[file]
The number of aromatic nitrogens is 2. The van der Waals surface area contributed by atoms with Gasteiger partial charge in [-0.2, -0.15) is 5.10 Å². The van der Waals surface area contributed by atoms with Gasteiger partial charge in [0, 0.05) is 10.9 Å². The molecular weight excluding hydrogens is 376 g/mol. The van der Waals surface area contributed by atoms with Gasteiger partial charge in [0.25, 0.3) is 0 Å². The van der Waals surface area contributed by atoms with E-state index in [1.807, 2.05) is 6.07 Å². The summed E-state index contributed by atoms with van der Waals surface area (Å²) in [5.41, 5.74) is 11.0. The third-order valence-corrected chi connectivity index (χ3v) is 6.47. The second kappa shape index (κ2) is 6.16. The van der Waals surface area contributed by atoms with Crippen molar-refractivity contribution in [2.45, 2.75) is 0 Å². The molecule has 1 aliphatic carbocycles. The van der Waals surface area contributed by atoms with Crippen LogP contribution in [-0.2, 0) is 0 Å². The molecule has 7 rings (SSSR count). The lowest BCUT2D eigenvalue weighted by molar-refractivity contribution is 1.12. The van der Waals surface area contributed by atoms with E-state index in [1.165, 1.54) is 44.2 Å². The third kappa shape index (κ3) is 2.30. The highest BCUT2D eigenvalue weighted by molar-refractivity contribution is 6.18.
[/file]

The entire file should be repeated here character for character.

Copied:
The number of aromatic nitrogens is 2. The van der Waals surface area contributed by atoms with Gasteiger partial charge in [-0.2, -0.15) is 5.10 Å². The van der Waals surface area contributed by atoms with Gasteiger partial charge in [0, 0.05) is 10.9 Å². The molecular weight excluding hydrogens is 376 g/mol. The van der Waals surface area contributed by atoms with Gasteiger partial charge in [0.25, 0.3) is 0 Å². The van der Waals surface area contributed by atoms with E-state index in [1.807, 2.05) is 6.07 Å². The summed E-state index contributed by atoms with van der Waals surface area (Å²) in [5.41, 5.74) is 11.0. The third-order valence-corrected chi connectivity index (χ3v) is 6.47. The second kappa shape index (κ2) is 6.16. The van der Waals surface area contributed by atoms with Crippen molar-refractivity contribution in [2.45, 2.75) is 0 Å². The molecule has 1 aliphatic carbocycles. The van der Waals surface area contributed by atoms with Crippen LogP contribution in [-0.2, 0) is 0 Å². The molecule has 7 rings (SSSR count). The lowest BCUT2D eigenvalue weighted by molar-refractivity contribution is 1.12. The van der Waals surface area contributed by atoms with E-state index in [1.165, 1.54) is 44.2 Å². The third kappa shape index (κ3) is 2.30. The highest BCUT2D eigenvalue weighted by molar-refractivity contribution is 6.18.